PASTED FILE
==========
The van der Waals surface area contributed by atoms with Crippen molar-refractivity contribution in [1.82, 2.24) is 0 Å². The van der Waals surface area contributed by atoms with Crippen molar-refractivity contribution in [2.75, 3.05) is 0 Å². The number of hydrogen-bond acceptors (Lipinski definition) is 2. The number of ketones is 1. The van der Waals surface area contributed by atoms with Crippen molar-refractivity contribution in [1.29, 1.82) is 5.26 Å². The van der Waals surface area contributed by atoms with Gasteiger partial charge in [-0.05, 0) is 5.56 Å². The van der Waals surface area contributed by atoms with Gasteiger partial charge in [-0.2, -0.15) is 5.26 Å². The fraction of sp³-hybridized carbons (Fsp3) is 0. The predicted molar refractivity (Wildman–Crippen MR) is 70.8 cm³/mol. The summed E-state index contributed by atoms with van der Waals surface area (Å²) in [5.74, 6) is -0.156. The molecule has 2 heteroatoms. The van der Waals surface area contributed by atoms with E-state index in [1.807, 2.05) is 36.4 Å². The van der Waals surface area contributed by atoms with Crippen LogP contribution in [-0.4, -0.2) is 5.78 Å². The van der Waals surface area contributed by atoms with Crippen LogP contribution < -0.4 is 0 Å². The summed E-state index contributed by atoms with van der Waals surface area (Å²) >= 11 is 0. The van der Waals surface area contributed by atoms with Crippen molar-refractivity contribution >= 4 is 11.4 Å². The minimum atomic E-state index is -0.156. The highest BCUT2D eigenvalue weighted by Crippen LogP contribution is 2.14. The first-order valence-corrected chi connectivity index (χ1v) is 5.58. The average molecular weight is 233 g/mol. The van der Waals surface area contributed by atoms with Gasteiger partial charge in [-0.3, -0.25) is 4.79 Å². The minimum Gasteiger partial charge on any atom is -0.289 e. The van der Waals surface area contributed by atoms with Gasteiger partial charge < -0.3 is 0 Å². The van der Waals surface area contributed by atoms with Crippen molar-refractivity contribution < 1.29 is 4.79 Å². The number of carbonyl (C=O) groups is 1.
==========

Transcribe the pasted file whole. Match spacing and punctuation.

The van der Waals surface area contributed by atoms with Crippen molar-refractivity contribution in [1.82, 2.24) is 0 Å². The van der Waals surface area contributed by atoms with Crippen molar-refractivity contribution in [2.75, 3.05) is 0 Å². The number of hydrogen-bond acceptors (Lipinski definition) is 2. The number of ketones is 1. The van der Waals surface area contributed by atoms with Crippen molar-refractivity contribution in [1.29, 1.82) is 5.26 Å². The van der Waals surface area contributed by atoms with Gasteiger partial charge in [-0.05, 0) is 5.56 Å². The van der Waals surface area contributed by atoms with Gasteiger partial charge in [-0.2, -0.15) is 5.26 Å². The fraction of sp³-hybridized carbons (Fsp3) is 0. The predicted molar refractivity (Wildman–Crippen MR) is 70.8 cm³/mol. The summed E-state index contributed by atoms with van der Waals surface area (Å²) in [5.74, 6) is -0.156. The molecule has 2 heteroatoms. The van der Waals surface area contributed by atoms with E-state index in [1.807, 2.05) is 36.4 Å². The van der Waals surface area contributed by atoms with Crippen LogP contribution in [-0.4, -0.2) is 5.78 Å². The van der Waals surface area contributed by atoms with Crippen LogP contribution < -0.4 is 0 Å². The summed E-state index contributed by atoms with van der Waals surface area (Å²) >= 11 is 0. The van der Waals surface area contributed by atoms with Crippen molar-refractivity contribution >= 4 is 11.4 Å². The minimum atomic E-state index is -0.156. The highest BCUT2D eigenvalue weighted by Crippen LogP contribution is 2.14. The first-order valence-corrected chi connectivity index (χ1v) is 5.58. The average molecular weight is 233 g/mol. The van der Waals surface area contributed by atoms with Gasteiger partial charge in [-0.3, -0.25) is 4.79 Å². The minimum Gasteiger partial charge on any atom is -0.289 e. The van der Waals surface area contributed by atoms with Gasteiger partial charge < -0.3 is 0 Å². The van der Waals surface area contributed by atoms with Crippen molar-refractivity contribution < 1.29 is 4.79 Å². The number of carbonyl (C=O) groups is 1.